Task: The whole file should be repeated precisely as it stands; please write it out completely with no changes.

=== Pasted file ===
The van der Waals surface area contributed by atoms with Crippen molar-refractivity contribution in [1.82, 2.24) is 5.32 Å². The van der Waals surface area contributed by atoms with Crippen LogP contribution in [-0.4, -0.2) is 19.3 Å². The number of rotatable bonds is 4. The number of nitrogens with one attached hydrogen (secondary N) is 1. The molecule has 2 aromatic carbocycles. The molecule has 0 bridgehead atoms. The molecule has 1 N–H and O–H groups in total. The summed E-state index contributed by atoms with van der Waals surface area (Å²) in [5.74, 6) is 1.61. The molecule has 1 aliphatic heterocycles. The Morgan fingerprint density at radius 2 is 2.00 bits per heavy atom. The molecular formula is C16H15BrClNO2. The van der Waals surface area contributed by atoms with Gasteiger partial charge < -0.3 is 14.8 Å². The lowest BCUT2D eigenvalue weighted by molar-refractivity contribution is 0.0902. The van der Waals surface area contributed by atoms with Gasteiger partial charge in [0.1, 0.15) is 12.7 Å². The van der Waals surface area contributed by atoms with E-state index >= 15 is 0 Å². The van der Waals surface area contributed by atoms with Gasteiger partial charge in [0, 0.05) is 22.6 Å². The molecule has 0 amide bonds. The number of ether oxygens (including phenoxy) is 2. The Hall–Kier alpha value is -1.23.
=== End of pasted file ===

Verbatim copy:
The van der Waals surface area contributed by atoms with Crippen molar-refractivity contribution in [1.82, 2.24) is 5.32 Å². The van der Waals surface area contributed by atoms with Crippen LogP contribution in [-0.4, -0.2) is 19.3 Å². The number of rotatable bonds is 4. The number of nitrogens with one attached hydrogen (secondary N) is 1. The molecule has 2 aromatic carbocycles. The molecule has 0 bridgehead atoms. The molecule has 1 N–H and O–H groups in total. The summed E-state index contributed by atoms with van der Waals surface area (Å²) in [5.74, 6) is 1.61. The molecule has 1 aliphatic heterocycles. The Morgan fingerprint density at radius 2 is 2.00 bits per heavy atom. The molecular formula is C16H15BrClNO2. The van der Waals surface area contributed by atoms with Gasteiger partial charge < -0.3 is 14.8 Å². The lowest BCUT2D eigenvalue weighted by molar-refractivity contribution is 0.0902. The van der Waals surface area contributed by atoms with Gasteiger partial charge in [0.1, 0.15) is 12.7 Å². The van der Waals surface area contributed by atoms with E-state index >= 15 is 0 Å². The van der Waals surface area contributed by atoms with Gasteiger partial charge in [0, 0.05) is 22.6 Å². The molecule has 0 amide bonds. The number of ether oxygens (including phenoxy) is 2. The Hall–Kier alpha value is -1.23.